Total Trip Miles: 254
I asked Jeremy, our Warm Showers host from last night, why it was that I might have heard of Idyllwild. Jeremy asked if I've ever seen the "Ride the Divide" movie. Have I ever seen "Ride the Divide"? What a silly question! Of course I've seen that movie. I've seen it...like...ten million times! In fact, that movie gets credit for being a big part of why I want to ride The Great Divide.
As it turns out, Mary Metcalf-Collier, the female racer who is featured in "Ride the Divide," lives in Idyllwild. She and her husband own The Hub Cyclery in town. In addition to running the bike shop, they also offer bike tours in the surrounding area.
We stopped off to see the bike shop. Unfortunately, the shop didn't open for a few hours.
|In front of The Hub Cyclery.|
Idyllwild is an adorable little town. Alex and I both commented on how Idyllwild felt like a cute little town tucked in the mountains of Colorado. California, of course, is entitled to have cute little mountain towns, but Idyllwild seems so different from the deserts we've biked through the last few days.
There were four sections to today's ride: 1) a glorious climb out of Idyllwild, 2) an awesome 2,000 ft winding and gloriously beautiful descent, 3) an intense, handlebar-gripping additional 2,000 ft descent, and 4) a slug of a 1,000 ft gain followed by an instant loss of that gain. It's amazing how a single day's ride can illicit so many different emotions.
It's also amazing how a single day's ride can pass through so many different ecosystems. We've seen it all today -- everything from dry deserts to lush, green forests.
We came across a "road closed" sign today on our route. Past experience has taught me that roads closed to automobiles are not necessarily roads closed to bicycles. I told Alex that we should ride through the road closed signs; we'd figure out a way to get where we needed to be.
We came across a road construction crew working on un underpass under Highway 10. We asked if we could ride through the construction. "No." Well, can you escort us through? We're bikers, and we're going to have to bike miles (emphasis added) to go around the construction. "No, I'm not allowed to do that." Argh! We ended up backtracking a bit to find a way under the highway. I'm convinced that if I was riding alone (without Alex), I totally would have been granted passage through the construction site. Oh well!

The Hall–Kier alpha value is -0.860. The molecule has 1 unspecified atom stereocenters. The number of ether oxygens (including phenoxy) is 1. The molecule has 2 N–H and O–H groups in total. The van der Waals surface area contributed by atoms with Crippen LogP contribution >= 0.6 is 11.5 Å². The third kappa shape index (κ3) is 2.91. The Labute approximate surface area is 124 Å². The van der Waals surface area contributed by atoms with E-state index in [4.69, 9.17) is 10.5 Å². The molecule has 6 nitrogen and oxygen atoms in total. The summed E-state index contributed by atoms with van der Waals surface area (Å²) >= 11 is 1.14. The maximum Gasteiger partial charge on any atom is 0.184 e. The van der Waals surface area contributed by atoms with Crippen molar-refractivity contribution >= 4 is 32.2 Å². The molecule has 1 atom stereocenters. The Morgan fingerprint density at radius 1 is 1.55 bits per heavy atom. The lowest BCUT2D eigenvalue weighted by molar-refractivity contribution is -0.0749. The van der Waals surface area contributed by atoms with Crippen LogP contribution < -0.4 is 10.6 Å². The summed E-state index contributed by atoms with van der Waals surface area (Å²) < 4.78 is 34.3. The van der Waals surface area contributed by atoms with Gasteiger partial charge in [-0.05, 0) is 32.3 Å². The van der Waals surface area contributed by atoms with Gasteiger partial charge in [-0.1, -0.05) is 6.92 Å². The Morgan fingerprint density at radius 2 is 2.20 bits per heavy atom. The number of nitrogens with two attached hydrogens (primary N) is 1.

|The construction site.|
At some point in the ride, I glanced at my gloves and noticed that the black panel on the back of my hands was all sweat-stained with salt. I looked over at Alex's gloves, and they looked pristine. What's the deal with that? I guess I need to be eating more salt!
|Alex's pristine glove on the left. My less-than-pristine glove on the right.|
After we dropped into the valley today, we rode through a few towns that were less than impressive -- lots of sprawl and lots of cement. But when we rode into Yucaipa, the town where we would be staying for the night with a Warm Showers host, we were impressed.
|A cool sculpture in one of the town circles.|
We had a few hours before we told our host that we'd arrive, so we decided to spend some time at a coffee shop, catching up on emails and blogs. We flagged down two high school-aged girls, who were walking down the street with coffees in their hands, and we asked for a recommendation for a good coffeehouse with wifi. We were directed to White Rabbit, just a few blocks away.
|White Rabbit Coffee, in Yucaipa.|
This was the perfect spot to pass a few hours. Alex and I both ordered drinks. Alex sat inside and worked on his blog, and I sat outside and worked on my blog.
As we were leaving, a gentleman walked up to us and asked if we were biking the Sierra-Cascades route. Why yes, we are! He is from Yucaipa, and he biked the entire route last year, from north to south. As it turns out, his daughter works at White Rabbit.
After the coffee house, we went to a nearby grocery store to restock our food panniers, as we wouldn't be passing through another large town for a few days. At the checkout stand, I noticed the headline on "Globe" magazine:
|Has it really been 20 years?|
Has it really been 20 years since the OJ Simpson murders? Wow! I remember the trial like it was yesterday! I remember sitting in one of the high school cafeterias, eating lunch and working on a homework assignment when the verdict was announced. Oh my! I'm getting old!
After the grocery stop, we rode over to our Warm Shower's home. The home belongs to a guy named Tim, but Tim was busy tonight with a circus performance. Tim's mom, Nanette, lives with Tim, and so she served as our host for the evening.
|Alex, Nanette, and me.|
Nanette was a great host! In anticipation of the arrival of two hungry cyclists, she made us a lasagna and a whole bunch of other fixings. We talked for quite a bit about a lot of things -- Nan's recent stroke, her RV travels, and Tim's upcoming year-long bike ride to Australia, New Zealand, and beyond. Nanette is one hip chick! I'm sorry we didn't get a chance to meet Tim, as he sounds like a great guy, too.
Thanks, Yucaipa, for making us feel at home.